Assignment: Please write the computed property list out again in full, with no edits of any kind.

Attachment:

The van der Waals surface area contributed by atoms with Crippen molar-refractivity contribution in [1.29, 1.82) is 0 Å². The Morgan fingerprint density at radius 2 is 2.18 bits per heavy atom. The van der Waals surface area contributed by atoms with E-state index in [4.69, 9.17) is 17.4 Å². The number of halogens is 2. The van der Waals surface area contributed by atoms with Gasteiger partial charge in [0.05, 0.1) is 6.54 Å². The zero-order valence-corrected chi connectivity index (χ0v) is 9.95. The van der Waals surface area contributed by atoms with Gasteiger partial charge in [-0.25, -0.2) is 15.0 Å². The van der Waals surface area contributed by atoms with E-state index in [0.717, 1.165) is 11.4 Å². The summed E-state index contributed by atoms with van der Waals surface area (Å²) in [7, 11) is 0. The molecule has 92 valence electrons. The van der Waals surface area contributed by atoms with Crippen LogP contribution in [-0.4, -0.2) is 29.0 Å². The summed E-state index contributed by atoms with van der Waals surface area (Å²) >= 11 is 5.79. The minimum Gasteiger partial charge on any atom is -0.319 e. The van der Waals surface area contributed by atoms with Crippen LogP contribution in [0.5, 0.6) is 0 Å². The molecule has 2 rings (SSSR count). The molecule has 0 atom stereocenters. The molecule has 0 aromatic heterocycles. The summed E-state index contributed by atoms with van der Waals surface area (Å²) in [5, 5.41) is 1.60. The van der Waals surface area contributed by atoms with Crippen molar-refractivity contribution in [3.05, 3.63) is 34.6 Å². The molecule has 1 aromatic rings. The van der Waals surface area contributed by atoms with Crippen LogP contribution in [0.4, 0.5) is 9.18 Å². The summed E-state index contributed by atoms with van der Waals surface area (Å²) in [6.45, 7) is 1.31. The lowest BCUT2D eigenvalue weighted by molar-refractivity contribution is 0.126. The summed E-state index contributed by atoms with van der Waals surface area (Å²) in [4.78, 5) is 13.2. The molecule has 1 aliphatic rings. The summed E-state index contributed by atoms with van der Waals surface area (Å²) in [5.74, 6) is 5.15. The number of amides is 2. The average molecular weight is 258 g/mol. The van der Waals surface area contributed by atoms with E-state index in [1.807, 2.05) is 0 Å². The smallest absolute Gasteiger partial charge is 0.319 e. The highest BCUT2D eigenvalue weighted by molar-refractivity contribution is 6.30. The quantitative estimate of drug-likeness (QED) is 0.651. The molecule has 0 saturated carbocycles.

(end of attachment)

The van der Waals surface area contributed by atoms with Crippen molar-refractivity contribution in [1.29, 1.82) is 0 Å². The Morgan fingerprint density at radius 2 is 2.18 bits per heavy atom. The van der Waals surface area contributed by atoms with E-state index in [4.69, 9.17) is 17.4 Å². The number of halogens is 2. The van der Waals surface area contributed by atoms with Gasteiger partial charge in [0.05, 0.1) is 6.54 Å². The zero-order valence-corrected chi connectivity index (χ0v) is 9.95. The van der Waals surface area contributed by atoms with Gasteiger partial charge in [-0.25, -0.2) is 15.0 Å². The van der Waals surface area contributed by atoms with E-state index in [0.717, 1.165) is 11.4 Å². The summed E-state index contributed by atoms with van der Waals surface area (Å²) in [7, 11) is 0. The molecule has 92 valence electrons. The van der Waals surface area contributed by atoms with Crippen LogP contribution in [-0.4, -0.2) is 29.0 Å². The summed E-state index contributed by atoms with van der Waals surface area (Å²) >= 11 is 5.79. The minimum Gasteiger partial charge on any atom is -0.319 e. The van der Waals surface area contributed by atoms with Crippen LogP contribution in [0.5, 0.6) is 0 Å². The molecule has 2 rings (SSSR count). The molecule has 0 atom stereocenters. The molecule has 0 aromatic heterocycles. The summed E-state index contributed by atoms with van der Waals surface area (Å²) in [5, 5.41) is 1.60. The van der Waals surface area contributed by atoms with Crippen molar-refractivity contribution in [3.05, 3.63) is 34.6 Å². The molecule has 1 aromatic rings. The van der Waals surface area contributed by atoms with Crippen LogP contribution in [0.4, 0.5) is 9.18 Å². The summed E-state index contributed by atoms with van der Waals surface area (Å²) in [6.45, 7) is 1.31. The lowest BCUT2D eigenvalue weighted by molar-refractivity contribution is 0.126. The summed E-state index contributed by atoms with van der Waals surface area (Å²) in [4.78, 5) is 13.2. The molecule has 1 aliphatic rings. The summed E-state index contributed by atoms with van der Waals surface area (Å²) in [5.74, 6) is 5.15. The number of amides is 2. The average molecular weight is 258 g/mol. The van der Waals surface area contributed by atoms with E-state index in [1.807, 2.05) is 0 Å². The smallest absolute Gasteiger partial charge is 0.319 e. The highest BCUT2D eigenvalue weighted by molar-refractivity contribution is 6.30. The quantitative estimate of drug-likeness (QED) is 0.651. The molecule has 0 saturated carbocycles.